Lakewood Recycling Rates Continue to ClimbJuly 20, 2016
The Cuyahoga County Solid Waste District recently released its 2015 Residential Recycling Report, and the results highlight Lakewood’s continued efforts to increase recycling rates.
The city recycled or composted 51.6 percent of all waste in 2015 — the highest level ever achieved in Lakewood. The tonnage collected also places Lakewood among the top recycling communities in Cuyahoga County.
“Having a higher diversion percentage is key,” said Chris Perry, the city’s project manager in the Department of Public Works. “This saves the city money in the long run, as there are higher costs associated with waste disposal fees.”
“I think this report shows that we continue to improve our recycling efforts and that Lakewood residents are more committed to curbside recycling than most other communities.”
With more 17,000 tons of total materials recycled in Lakewood, the city collected more tonnage than all but two communities (Cleveland Heights and Cleveland) out of the county’s 59 communities.
The city has had a significant boost since 2009, when the recycling rate was 42 percent. The improvement also coincides with mandated recycling, and with the city’s switch to automated collection of trash and recyclables. Last year, the city rolled out the third — and final — phase of the program to completely automate the process.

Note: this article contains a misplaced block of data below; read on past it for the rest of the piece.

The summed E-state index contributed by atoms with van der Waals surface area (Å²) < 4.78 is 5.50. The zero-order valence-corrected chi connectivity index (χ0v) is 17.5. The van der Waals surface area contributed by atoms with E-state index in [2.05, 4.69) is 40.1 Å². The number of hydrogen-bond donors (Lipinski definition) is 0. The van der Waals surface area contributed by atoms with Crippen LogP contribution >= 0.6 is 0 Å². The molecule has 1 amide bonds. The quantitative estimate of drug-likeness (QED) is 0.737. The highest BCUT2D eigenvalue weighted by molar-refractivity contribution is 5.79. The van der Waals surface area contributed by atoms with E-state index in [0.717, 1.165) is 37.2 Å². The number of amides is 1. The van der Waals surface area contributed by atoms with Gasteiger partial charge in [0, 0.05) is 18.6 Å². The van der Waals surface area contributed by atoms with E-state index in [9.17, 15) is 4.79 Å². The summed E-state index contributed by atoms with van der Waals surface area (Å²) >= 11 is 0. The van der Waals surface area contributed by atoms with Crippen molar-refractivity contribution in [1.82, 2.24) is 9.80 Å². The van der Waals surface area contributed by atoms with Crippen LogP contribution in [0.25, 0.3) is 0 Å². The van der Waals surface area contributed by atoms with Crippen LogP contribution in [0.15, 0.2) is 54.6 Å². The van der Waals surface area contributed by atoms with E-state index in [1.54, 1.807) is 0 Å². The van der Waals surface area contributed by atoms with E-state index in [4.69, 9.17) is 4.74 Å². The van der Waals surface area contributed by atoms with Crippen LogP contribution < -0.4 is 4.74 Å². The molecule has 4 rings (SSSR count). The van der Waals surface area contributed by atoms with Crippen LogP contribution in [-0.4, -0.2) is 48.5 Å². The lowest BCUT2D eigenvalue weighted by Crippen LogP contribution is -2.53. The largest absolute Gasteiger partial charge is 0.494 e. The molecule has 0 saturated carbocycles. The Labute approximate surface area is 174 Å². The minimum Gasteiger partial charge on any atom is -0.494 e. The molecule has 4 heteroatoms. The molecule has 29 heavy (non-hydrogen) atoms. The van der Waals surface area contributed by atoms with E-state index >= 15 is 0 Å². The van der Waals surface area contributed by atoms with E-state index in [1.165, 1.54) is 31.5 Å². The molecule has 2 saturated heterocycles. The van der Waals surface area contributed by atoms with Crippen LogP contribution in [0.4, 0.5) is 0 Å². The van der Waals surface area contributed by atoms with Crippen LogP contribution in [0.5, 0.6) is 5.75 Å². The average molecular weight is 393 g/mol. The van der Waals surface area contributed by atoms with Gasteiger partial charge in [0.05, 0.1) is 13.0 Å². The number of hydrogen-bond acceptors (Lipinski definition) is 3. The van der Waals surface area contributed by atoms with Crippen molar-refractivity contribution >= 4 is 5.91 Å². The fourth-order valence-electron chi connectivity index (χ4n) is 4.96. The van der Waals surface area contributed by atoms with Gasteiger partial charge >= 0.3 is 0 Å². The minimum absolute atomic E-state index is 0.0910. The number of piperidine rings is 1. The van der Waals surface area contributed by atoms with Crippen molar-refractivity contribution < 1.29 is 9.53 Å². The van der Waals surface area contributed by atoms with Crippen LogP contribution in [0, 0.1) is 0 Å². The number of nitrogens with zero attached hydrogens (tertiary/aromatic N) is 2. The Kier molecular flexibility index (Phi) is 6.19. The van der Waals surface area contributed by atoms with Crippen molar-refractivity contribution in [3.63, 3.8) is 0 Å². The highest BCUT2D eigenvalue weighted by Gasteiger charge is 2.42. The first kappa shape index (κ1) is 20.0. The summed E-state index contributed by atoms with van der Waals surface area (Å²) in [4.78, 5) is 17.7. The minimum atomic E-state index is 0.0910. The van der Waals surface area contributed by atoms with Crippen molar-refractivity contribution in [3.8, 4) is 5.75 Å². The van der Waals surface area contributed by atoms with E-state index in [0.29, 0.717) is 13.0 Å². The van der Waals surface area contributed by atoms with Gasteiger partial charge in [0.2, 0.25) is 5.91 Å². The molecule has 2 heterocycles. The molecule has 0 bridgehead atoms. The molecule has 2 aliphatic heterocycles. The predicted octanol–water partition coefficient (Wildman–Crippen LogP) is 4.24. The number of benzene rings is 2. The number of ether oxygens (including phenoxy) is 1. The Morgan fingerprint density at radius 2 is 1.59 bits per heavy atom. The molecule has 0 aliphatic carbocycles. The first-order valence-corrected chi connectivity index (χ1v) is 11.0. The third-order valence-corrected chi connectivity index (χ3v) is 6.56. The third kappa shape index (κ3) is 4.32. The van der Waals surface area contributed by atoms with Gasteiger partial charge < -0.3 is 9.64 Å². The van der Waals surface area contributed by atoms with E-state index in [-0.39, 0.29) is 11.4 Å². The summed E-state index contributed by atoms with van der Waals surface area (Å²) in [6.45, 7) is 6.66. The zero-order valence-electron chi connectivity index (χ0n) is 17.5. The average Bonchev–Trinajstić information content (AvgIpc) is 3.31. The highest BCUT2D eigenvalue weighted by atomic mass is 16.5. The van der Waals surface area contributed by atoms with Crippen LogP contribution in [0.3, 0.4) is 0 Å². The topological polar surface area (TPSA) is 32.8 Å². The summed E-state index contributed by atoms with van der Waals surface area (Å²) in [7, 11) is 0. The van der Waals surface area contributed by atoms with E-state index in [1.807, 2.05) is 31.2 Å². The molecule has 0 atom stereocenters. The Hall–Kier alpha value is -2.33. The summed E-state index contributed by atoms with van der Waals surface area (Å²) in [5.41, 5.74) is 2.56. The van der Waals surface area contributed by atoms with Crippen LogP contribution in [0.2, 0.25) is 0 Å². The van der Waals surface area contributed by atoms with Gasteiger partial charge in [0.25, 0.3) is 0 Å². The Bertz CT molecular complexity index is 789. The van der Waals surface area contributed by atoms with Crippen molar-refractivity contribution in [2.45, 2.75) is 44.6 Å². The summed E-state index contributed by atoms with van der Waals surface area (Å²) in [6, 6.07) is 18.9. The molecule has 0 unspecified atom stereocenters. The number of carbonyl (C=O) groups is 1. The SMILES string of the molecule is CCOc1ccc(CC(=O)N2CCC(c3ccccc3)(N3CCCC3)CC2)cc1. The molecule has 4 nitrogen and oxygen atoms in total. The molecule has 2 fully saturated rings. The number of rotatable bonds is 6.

The city continues to strengthen its recycling programs to reduce waste. The higher the recycling rate, the less the city pays in disposal fees. City hall projections show an annual savings of both waste disposal and labor costs at approximately $300,000 per year.
“We need to be good stewards of the city’s finances, but also good stewards of our environment,” said Lakewood Mayor Michael Summers. “This report is affirmation of the hard work that we’ve put in.”
The automated curbside recycling program is proving to have an impact by increasing the volume of recyclable material the city collects each year. The goal is to have a 60 percent landfill diversion rate.
“There’s still work to be done,” said Summers. “We will get there.”